Facial expressions in EEG/EMG recordings

Boot, L. (2009) Facial expressions in EEG/EMG recordings.

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Abstract:With focus on natural intuitive interaction of humans with their media, new ways of interacting are being studied. Brain computer interface (BCI), originally focussed on people with disabilities, is a relative new field for providing natural interactivity between a user and a computer. Using scalp EEG caps, healthy consumers can potentially use BCI applications for daily entertaining purposes, for example gaming. Using facial expressions on the other hand is one of the most natural ways of non-verbal communication. At the moment, there are several different techniques for a computer to read facial expressions. EEG recording is one of them that is hardly or not at all studied at the present, but would make an interesting addition for commercial BCI devices. Because actual consumers are believed to be only interested in how well a device works, rather than how it works, it was decided to also look at EMG signals visible in recordings done with an EEG recording device. Thus the topic of this research is facial expressions in recordings from a scalp EEG device, rather than facial expressions in BCI. It was expected that EMG signals, visible in recorded EEG data, are bigger than the EEG signals them self. The goals of this study were to gather EEG and EMG data, recorded with an EEG device, of voluntary facial expressions, and to analyze it. The hypothesis tested in this study was: facial expression can be classified with an accuracy over 70% in an EEG recording. Sub-hypotheses de�ned were: EMG influence on the classification accuracy is significant larger that EEG in uence, frontal electrodes will not yield significantly lower classification accuracies compared to using all 32 electrodes and using facial expressions with partially overlapping muscles will yield significantly lower classification accuracies.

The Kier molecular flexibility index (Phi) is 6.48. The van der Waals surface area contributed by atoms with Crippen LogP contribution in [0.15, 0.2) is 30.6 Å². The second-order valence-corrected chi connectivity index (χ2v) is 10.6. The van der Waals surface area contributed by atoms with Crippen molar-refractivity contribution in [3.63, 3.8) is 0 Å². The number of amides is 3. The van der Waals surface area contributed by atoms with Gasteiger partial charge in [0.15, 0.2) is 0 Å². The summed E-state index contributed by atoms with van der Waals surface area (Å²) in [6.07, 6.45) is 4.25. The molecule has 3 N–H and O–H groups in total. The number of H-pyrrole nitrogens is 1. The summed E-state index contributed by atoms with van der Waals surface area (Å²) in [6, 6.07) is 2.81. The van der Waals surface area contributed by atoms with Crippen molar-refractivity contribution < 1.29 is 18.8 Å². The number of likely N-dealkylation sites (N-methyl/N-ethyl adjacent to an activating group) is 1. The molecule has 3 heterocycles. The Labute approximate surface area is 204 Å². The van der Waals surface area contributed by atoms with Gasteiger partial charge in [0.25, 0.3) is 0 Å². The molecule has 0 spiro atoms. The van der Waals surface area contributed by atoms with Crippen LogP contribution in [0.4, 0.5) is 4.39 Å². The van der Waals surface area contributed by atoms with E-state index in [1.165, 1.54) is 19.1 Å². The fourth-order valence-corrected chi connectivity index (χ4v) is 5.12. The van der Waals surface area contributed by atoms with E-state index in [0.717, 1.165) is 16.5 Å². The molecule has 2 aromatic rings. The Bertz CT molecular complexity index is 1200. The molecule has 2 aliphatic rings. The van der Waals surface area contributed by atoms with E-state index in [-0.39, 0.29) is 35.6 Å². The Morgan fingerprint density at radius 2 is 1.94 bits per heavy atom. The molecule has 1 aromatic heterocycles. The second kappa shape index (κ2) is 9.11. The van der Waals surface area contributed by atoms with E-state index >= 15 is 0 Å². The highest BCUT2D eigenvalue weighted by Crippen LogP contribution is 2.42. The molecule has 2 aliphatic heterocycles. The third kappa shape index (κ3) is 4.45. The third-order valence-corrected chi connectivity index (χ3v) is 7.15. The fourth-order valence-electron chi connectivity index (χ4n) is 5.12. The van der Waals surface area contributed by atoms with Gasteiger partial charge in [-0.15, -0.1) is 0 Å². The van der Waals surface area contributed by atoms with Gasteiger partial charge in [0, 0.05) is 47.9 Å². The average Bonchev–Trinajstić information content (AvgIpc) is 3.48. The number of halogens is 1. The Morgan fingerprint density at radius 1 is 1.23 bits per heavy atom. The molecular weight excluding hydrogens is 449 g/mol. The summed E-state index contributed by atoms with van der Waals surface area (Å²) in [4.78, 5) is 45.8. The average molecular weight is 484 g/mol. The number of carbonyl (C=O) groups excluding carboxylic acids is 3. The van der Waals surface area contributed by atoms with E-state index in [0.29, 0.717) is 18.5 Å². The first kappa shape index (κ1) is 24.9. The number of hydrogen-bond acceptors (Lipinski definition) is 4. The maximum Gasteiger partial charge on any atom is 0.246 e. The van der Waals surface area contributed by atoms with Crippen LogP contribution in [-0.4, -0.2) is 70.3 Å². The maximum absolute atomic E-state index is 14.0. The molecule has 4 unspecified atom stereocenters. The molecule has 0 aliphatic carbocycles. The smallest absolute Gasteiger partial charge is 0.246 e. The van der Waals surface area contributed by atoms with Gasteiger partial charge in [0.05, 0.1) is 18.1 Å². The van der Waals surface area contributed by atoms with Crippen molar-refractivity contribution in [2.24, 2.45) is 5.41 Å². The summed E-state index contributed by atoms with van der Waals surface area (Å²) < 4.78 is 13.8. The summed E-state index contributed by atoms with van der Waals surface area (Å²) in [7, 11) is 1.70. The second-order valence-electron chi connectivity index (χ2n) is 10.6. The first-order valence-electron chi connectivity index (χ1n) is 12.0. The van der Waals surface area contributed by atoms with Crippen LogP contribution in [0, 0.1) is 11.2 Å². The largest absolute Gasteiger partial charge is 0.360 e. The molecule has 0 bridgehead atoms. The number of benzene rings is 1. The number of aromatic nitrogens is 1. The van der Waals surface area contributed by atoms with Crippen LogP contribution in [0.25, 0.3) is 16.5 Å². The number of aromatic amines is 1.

Item Type:Essay (Master)
Faculty:EEMCS: Electrical Engineering, Mathematics and Computer Science
Subject:54 computer science
Programme:Human Media Interaction MSc (60030)
Link to this item:http://purl.utwente.nl/essays/58633
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